When a mobile phone is country locked, the handset will work only with SIM cards of networks in the country. Country locks prevent local carriers from using handsets subsidised by carriers from their neighbouring countries and vice versa. They are commonly employed in handsets sold in European countries. Remember, only the handset is locked. The SIM card is not locked and can be used in other phones.
When people talk about SIM lock, they usually refer to network lock or SP lock. These are the most popular locks employed by carriers and service providers. When your mobile phone is network locked, the handset will work only with SIM cards of a particular network. Usually, network locks are employed by carriers that also own network infrastructure.
Like country lock, network lock will lock only your handset, not your SIM.
Service Provider Lock (SP lock)
When a mobile phone is SP locked, the handset will accept SIM cards of only the service provider. SP lock affects only the handset — not the SIM. Just like network locks are set by carriers, SP locks are set by service providers; i.e., those that do not own any network infrastructure.
Unlike carriers, service providers have two options for locking their phones. They can apply network lock or SP lock.
SIM Card Lock
You rarely will find mobile phones with SIM-card lock these days. This locks the SIM card to the specific phone. Should the SIM card have a problem, you have to return both the handset and the SIM. SIM-card lock is also a handset lock.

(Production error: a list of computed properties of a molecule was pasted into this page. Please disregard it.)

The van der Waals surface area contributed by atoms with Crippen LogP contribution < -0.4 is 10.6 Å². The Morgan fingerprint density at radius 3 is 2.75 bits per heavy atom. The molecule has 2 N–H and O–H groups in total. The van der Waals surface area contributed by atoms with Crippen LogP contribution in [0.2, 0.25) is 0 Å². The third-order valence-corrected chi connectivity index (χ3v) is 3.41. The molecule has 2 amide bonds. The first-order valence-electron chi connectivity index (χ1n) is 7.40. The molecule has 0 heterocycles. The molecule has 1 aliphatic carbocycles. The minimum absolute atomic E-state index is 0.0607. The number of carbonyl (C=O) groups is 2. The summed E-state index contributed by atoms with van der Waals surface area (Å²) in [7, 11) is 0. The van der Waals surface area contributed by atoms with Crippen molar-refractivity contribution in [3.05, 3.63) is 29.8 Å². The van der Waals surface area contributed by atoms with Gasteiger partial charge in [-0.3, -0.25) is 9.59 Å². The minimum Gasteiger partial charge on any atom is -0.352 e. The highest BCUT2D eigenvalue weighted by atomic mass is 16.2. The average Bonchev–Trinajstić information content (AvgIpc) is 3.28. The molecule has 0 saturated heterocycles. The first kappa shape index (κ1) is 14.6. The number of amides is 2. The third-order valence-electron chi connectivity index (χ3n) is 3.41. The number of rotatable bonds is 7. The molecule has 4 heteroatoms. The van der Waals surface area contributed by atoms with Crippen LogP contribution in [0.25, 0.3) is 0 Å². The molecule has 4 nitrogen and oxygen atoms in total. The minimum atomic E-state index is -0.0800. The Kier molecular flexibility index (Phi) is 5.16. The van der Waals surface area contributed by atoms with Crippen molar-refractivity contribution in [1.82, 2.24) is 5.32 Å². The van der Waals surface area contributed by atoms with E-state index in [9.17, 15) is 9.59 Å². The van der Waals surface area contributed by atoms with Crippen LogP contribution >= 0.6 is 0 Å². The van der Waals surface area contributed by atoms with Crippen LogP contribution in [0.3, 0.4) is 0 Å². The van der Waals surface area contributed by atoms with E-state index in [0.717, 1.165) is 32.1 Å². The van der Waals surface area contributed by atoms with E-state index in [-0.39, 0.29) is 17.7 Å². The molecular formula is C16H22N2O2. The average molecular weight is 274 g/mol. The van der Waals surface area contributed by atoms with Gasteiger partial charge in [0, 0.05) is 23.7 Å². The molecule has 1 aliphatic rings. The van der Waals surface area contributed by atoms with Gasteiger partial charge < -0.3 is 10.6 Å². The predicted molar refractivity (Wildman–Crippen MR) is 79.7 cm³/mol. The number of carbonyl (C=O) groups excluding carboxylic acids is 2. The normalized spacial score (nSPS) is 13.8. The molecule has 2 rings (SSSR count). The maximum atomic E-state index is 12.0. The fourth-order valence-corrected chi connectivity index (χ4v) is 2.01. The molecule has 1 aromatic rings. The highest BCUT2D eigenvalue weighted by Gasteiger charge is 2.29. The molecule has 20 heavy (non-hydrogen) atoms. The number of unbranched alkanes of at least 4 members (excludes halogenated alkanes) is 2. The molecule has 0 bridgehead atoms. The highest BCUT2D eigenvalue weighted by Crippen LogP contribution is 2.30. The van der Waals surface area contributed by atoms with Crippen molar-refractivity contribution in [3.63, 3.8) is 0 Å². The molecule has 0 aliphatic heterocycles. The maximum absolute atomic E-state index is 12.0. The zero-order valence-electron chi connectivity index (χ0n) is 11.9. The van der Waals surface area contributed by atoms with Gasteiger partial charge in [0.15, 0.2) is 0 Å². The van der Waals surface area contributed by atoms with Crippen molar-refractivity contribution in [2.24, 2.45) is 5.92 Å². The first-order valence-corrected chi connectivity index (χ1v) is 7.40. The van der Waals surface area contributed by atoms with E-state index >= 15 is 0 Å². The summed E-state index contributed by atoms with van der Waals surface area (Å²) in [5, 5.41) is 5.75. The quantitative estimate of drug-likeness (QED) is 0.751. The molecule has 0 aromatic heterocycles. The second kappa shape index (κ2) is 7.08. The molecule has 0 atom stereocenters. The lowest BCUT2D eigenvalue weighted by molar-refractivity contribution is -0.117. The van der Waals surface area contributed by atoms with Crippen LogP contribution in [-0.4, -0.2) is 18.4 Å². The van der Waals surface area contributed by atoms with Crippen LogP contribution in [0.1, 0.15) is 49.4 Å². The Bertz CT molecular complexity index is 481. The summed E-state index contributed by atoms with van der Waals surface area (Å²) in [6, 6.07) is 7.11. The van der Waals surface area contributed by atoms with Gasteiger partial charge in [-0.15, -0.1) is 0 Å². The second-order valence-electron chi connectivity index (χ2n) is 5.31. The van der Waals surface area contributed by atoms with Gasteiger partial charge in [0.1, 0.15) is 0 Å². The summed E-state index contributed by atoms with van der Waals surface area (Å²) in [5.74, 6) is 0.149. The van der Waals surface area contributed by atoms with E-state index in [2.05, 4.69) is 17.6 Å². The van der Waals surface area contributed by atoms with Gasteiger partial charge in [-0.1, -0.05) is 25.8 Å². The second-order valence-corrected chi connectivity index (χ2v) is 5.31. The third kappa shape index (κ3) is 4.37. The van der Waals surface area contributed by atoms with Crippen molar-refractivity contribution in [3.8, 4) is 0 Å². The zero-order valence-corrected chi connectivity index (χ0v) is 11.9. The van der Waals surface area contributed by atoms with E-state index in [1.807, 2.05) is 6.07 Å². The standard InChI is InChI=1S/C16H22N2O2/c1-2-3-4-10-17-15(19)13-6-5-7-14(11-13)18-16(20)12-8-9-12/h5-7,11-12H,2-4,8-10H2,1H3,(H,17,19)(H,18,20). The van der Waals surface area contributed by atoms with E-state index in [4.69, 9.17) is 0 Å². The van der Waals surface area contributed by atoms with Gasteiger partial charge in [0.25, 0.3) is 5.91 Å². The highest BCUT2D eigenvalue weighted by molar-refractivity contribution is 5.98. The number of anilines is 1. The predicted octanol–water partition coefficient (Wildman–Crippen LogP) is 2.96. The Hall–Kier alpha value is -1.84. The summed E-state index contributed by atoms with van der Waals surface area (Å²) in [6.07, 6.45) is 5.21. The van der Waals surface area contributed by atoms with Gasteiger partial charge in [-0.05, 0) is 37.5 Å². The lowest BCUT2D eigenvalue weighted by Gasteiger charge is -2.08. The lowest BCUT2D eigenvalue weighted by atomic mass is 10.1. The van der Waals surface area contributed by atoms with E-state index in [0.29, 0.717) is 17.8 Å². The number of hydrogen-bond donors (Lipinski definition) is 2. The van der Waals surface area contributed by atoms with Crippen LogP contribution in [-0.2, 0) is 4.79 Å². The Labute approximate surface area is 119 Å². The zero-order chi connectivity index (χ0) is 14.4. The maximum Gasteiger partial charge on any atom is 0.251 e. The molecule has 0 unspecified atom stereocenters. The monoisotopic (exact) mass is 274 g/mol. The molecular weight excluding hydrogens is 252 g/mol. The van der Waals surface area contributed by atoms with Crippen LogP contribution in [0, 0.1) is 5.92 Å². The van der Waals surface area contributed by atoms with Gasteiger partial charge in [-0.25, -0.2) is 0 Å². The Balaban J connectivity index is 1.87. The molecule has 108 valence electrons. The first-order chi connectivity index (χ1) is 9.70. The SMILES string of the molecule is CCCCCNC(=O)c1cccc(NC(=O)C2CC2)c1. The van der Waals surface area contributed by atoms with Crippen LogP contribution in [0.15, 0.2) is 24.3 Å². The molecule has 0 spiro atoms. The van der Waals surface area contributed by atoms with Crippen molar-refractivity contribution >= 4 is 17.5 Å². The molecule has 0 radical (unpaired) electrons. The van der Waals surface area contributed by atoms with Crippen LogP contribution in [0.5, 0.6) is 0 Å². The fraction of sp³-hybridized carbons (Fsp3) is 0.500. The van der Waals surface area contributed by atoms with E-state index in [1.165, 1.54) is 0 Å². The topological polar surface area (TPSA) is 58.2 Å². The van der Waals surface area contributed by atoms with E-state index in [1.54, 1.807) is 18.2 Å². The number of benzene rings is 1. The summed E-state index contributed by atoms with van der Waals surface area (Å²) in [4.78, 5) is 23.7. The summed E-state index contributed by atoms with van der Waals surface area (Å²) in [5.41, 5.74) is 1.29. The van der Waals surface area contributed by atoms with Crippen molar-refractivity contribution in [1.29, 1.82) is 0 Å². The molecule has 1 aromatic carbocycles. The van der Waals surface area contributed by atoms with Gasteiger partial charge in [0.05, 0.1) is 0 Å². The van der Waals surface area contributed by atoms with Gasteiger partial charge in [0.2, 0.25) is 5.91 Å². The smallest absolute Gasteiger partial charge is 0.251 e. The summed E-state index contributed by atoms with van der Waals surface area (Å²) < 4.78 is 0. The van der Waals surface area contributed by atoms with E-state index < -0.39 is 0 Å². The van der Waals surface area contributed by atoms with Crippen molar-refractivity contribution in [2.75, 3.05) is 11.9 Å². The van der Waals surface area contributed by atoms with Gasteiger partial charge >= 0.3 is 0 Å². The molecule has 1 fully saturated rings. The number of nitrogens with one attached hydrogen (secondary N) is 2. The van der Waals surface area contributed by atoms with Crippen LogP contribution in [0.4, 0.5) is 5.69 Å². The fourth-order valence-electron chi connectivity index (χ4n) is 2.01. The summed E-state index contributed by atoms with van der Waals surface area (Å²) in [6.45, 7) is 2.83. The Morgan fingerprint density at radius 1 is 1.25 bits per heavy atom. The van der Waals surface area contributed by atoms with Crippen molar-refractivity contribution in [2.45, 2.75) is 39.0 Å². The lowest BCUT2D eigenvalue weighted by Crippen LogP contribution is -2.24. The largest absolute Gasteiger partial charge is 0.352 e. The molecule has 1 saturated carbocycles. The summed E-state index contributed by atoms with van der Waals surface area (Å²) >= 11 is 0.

An example of SIM-card lock is your CDMA phone where your handset is programmed with the number.
SIM Card Basics
The SIM card basically acts as an ID card for your handset. You may be surprised to know that your SIM (subscriber identity module) card is actually a microcomputer. It is a smartcard that securely stores your identity — your mobile number, registration details, and information about your present location. SIM cards are most widely used in GSM systems. They are generally not used in CDMA systems. The SIM cards used in 3G systems (WCDMA) are called USIMs (universal subscriber identity module).
A great thing about SIM cards is you can switch handsets by swapping your SIM card — as long as the phones are not SIM locked. The SIM also contains storage space for text messages and a phone book — which is useful especially when you are swapping handsets or SIMs. Saving your phone book into the SIM card is an extra option, because you can store it in the mobile phone itself. Ideally you would want to save your phone book data in the SIM and the phone. Saving data in the SIM card will give you the flexibility to switch handsets without re-entering data. And saving data in the phone will give you the flexibility to switch SIMs while changing carriers.
For further information regarding SIM locks, you can call on Orange Helpline Number and get in touch with its dedicated team.